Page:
A little story about me... at various times in my life, I've had issues with depression. I believe, but may be wrong here, that I was only ever officially diagnosed with depression in childhood, and that ever after--those times I bothered to see someone, that is--it was always called something else, like adjustment disorder or something like that. Regardless, I was given absolutely no coping strategies as a child, no tools of self-awareness so that I wasn't caught broadside later on, nothing helpful at all. (Whatever issues I still have with THAT whole experience, we'll leave out.) But that's not the story I'm telling you. This story takes place in my very early 20s, beginning with my senior year of college.
I was living a 45-minute drive away from my university and commuting each day. My job--one of them--was almost as long a drive in the opposite direction, which means my job--one of them--and my classes were nearly as far apart from each other as you can get in this, the smallest state. I was living by myself in a really cute apartment--I'll give it that--but before that, I'd been living with a boyfriend, and the not-living-together had not been my choice. My apartment, which admittedly was really very cute, was in an old, old house, and when the winter winds blew they moved my curtains, because the windows were drafty and the house had no insulation. My heating bill was about $150 per month (in the early 90s!) and that was just to stay alive, not be warm or anything. Gas was cheap then, so I'd get into my car and drive around just to run the heat. It's good gas was cheap, because I was spending an awful lot of time driving: back and forth to work, or other work, or, for a time, other work--for a stretch there I had three jobs--and back and forth to school, where I was carrying full-time credits while, at times, working 30 hours per week.
I was sad. I was cold. I was exhausted. Sometimes, driving back to the city from class, I'd approach the infamous (around here) Thurbers Avenue curve and think, If I just got into a little accident, I'd get to rest for a little bit, and the hospital would be warm, and they'd feed me. Okay, I thought this more than "sometimes." And lack of coping strategies or not, I knew this wasn't a good thing. So I decided I would notice at least one thing each day that made me happy and write it down. It could be a small thing, but I had to notice it, and I had to write it down. I wrote down things like "had a dollar to get coffee between work and school" and "buds on the trees" and "the snow is melting" and "got a letter from a friend today." (Remember when decent coffee cost a dollar? Remember when letters came in the mail?)
This was almost two decades ago (lordy, I'm getting old). Before the Internet blew up, before self-help books everywhere, before Dr. Phil Bobby Oz Joe Smith was on every talk show. I don't know where this idea came from. I think the universe took pity on me and stuck it in my head, and luckily, I listened. Writing down happy things is not a substitution for high-powered tools against depression; I'm not saying that at all. But it got me looking up and out, out at the world around me rather than down and in, trudging through the same up early, to work, to school, to work again, cold, tired, to bed, start all over again rhythm of my days.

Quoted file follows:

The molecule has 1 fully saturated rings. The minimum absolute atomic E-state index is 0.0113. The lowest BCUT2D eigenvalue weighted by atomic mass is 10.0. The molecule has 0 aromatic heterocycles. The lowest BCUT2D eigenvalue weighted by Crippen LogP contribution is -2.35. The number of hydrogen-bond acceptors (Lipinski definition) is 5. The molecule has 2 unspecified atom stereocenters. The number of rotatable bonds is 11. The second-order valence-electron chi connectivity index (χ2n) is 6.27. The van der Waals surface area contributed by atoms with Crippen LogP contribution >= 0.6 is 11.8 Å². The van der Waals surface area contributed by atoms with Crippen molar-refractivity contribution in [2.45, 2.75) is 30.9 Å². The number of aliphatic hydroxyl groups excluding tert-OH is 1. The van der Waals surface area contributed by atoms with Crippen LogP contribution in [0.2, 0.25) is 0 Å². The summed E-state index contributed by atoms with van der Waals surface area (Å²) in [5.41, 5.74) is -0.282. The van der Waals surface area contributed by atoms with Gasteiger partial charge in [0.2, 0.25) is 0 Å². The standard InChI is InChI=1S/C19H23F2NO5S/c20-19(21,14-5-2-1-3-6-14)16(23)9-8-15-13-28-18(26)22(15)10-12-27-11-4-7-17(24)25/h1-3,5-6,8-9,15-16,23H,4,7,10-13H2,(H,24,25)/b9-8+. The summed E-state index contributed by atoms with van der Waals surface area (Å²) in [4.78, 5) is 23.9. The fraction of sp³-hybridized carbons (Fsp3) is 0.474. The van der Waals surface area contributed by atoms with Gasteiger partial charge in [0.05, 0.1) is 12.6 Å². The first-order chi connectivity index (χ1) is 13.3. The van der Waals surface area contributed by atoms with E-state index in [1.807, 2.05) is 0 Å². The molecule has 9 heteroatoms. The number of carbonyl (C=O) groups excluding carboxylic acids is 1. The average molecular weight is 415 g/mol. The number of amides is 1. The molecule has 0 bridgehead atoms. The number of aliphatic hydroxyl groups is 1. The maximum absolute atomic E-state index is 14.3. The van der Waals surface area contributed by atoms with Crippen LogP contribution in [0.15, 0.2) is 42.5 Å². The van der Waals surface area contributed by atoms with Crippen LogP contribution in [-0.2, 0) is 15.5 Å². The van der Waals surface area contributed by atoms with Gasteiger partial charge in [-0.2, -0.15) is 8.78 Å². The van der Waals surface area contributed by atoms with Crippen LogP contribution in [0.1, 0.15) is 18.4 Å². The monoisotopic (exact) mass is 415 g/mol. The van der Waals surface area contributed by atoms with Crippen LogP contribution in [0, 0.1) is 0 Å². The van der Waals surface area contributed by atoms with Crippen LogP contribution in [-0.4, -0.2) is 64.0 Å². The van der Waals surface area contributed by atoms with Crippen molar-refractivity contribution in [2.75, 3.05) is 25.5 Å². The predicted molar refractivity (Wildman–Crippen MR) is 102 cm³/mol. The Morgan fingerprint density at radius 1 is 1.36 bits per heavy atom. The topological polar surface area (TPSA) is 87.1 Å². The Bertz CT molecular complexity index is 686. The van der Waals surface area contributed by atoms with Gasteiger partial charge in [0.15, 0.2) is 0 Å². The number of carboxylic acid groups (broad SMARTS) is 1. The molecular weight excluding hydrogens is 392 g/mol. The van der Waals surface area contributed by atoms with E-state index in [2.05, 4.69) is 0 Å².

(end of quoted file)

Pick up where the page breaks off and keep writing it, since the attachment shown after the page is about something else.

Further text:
You know what? I graduated from college and got a job...waitressing full time. I was still cold in the winter, I was still tired, I still got sick a lot, I had no sick days, and a run of bad winter weather on weekends could blow up my budget. I still felt it necessary to write down my happy things.
After a while the habit became so ingrained that I didn't have to write them down anymore, although I periodically returned to it when I felt the need. I do, I do, I do notice the small things. The small things are the happy-making things. The things right in front of your face. Oh, big things make me happy too. I am, daily, grateful for this life, this normal, regular life, with a husband and three kids and money for coffee whenever I want, plus books and yarn and art supplies and fun extras for the children. Imagine! For years I couldn't imagine any of that. I am deeply thankful. But I believe noticing the small things leads to contentment.
True: One day, with my third baby strapped to my chest (because she wasn't happy and wouldn't sleep anywhere else), I achingly, carefully knelt down to fold another basket of laundry. I am grateful we have a working washer and dryer, I thought. I'm thankful I'm not worrying about how to pay for new clothes when my kids outgrow these.
Do I sound like Pollyanna? I'm not. I'm cynical and sarcastic and yell too much and I'm tired all the time, still. I read that book as a kid. I wanted to be that good. I'm not. But I try to take notice. If the small things don't create happiness, you know, the big things won't either, because nothing will ever be big enough. That's my guess, anyway. And some days (like yesterday), the first happy thought that comes to mind is "I'm glad this day is over."
Yes, I'm writing down my happy thoughts again...because the Squam store offered these beautiful gratitude journals and I couldn't resist.
And even though I'm in the habit of noticing throughout my day, I like the idea of writing it down again, so I can look back at all my happy-making moments.
And that is my story of learning the habit of noticing the small moments that create a contented life.
How about you? Do you have a similar habit?